Australian comedian Stella Young, who has died suddenly at 32, has campaigned for disability rights locally since her teens. But it was her 2014 Ted talk on "inspiration porn" that got the world thinking.
Disabled people with a high profile have often gained their fame through doing activities that the general public imagines they shouldn't be able to do, like being a Paralympic athlete or being into extreme activities like mountain climbing. These high-profile people can also earn money from motivational speaking designed to inspire a mainstream audience. But many disabled people feel that although they get the most airtime, the high-profile ones aren't representative of how they live.
Comedian, writer and activist Stella Young gained a profile but bridged the gap because she was respected by the general public and disabled people alike. Less than a metre tall, Young used a powered wheelchair because of her condition osteogenesis imperfecta, which causes bones to break easily.
A household name in her native Australia, Young campaigned hard for a disability benefits scheme which recognised disabled people have more expensive lives, like the UK's Disability Living Allowance (DLA). She edited the Australian Broadcasting Corporation's disability website, Ramp Up, until it closed in the summer. She was also a regular contributor to current affairs programmes, where she unapologetically pushed the disability rights agenda with tenacity and wit.
She started her campaigning work at 14 years old, auditing shops for accessibility in the small Victoria town where she lived. Some 18 years later, in April 2014, her Ted talk, "I'm not your inspiration, thank you very much" got more than a million views and started a conversation that rages on even now as the year draws to a close.
In it, Young systematically took apart familiar motivational material and delighted her non-disabled Sydney audience by introducing them to what she called "inspiration porn".
She talked about pictures of disabled people that she had seen being shared online with captions such as "your excuse is invalid" and "don't quit, try". She didn't have time for them and said they objectify disabled people for the benefit of non-disabled people. She said: "The purpose of these images is to inspire you, to motivate you, so that we can look at them and think, 'Well, however bad my life is, it could be worse. I could be that person.'"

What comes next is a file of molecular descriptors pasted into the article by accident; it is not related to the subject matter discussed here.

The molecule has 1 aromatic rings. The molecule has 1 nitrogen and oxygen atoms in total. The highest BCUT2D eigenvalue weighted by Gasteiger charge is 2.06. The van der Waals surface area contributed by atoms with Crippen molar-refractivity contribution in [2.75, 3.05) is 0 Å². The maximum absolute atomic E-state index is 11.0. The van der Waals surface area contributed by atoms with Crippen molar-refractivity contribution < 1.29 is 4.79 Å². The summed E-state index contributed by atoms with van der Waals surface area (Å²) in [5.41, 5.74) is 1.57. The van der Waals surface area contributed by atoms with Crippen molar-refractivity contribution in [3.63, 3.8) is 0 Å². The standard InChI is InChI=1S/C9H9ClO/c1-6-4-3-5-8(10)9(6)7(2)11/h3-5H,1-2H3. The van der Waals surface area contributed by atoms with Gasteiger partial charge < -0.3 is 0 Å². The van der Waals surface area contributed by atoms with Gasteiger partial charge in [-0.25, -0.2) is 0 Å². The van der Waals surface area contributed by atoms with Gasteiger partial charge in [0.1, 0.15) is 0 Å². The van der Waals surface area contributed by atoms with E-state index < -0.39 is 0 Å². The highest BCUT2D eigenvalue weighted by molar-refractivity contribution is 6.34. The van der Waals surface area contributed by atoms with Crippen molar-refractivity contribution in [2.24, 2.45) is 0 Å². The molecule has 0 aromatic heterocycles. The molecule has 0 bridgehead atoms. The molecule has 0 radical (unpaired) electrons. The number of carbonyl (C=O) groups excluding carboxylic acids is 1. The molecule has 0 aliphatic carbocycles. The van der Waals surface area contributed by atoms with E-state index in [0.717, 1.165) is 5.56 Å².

Later in that Ted Talk, she turned her attention to the well-known cliche, "The only disability in life is a bad attitude". She said: "No amount of smiling at a flight of stairs has ever made it turn into a ramp. No amount of standing in the middle of a bookshelf and radiating a positive attitude is going to turn all those books into Braille."
In November she told Ouch: "I'm constantly being reminded that nobody really expects anything of me," and said that low expectations feed into poor education and low employment for disabled people. "You aren't going to look for what they can bring to the table because you underestimate what they can offer."
Although Young's humour could sometimes be considered biting, she respected the opposite view and thrived on healthy debate. "What I always seek to do with what I put out into the world," she told Ouch, "is to make people think about it a little bit more."
Tributes have poured in for Young from Australian politicians, members of the general public and international disabled commentators and activists.
Silent Witness actor and campaigner, Liz Car, called her "fiercely funny". Well-known US disability advocate Lawrence Carter-Long tweeted that Young was "strong and ballsy" and "lived a rich, messy life" - referring to how she often said she was a complex woman, not a one-dimensional caricature.
Proving this point, Young wrote about her love of knitting for Ouch in 2011, and this summer, she blogged for ABC Ramp Up about her weekly urge to dance. You can watch her Ted talk online here.
Dancing like everyone's watching, by Stella Young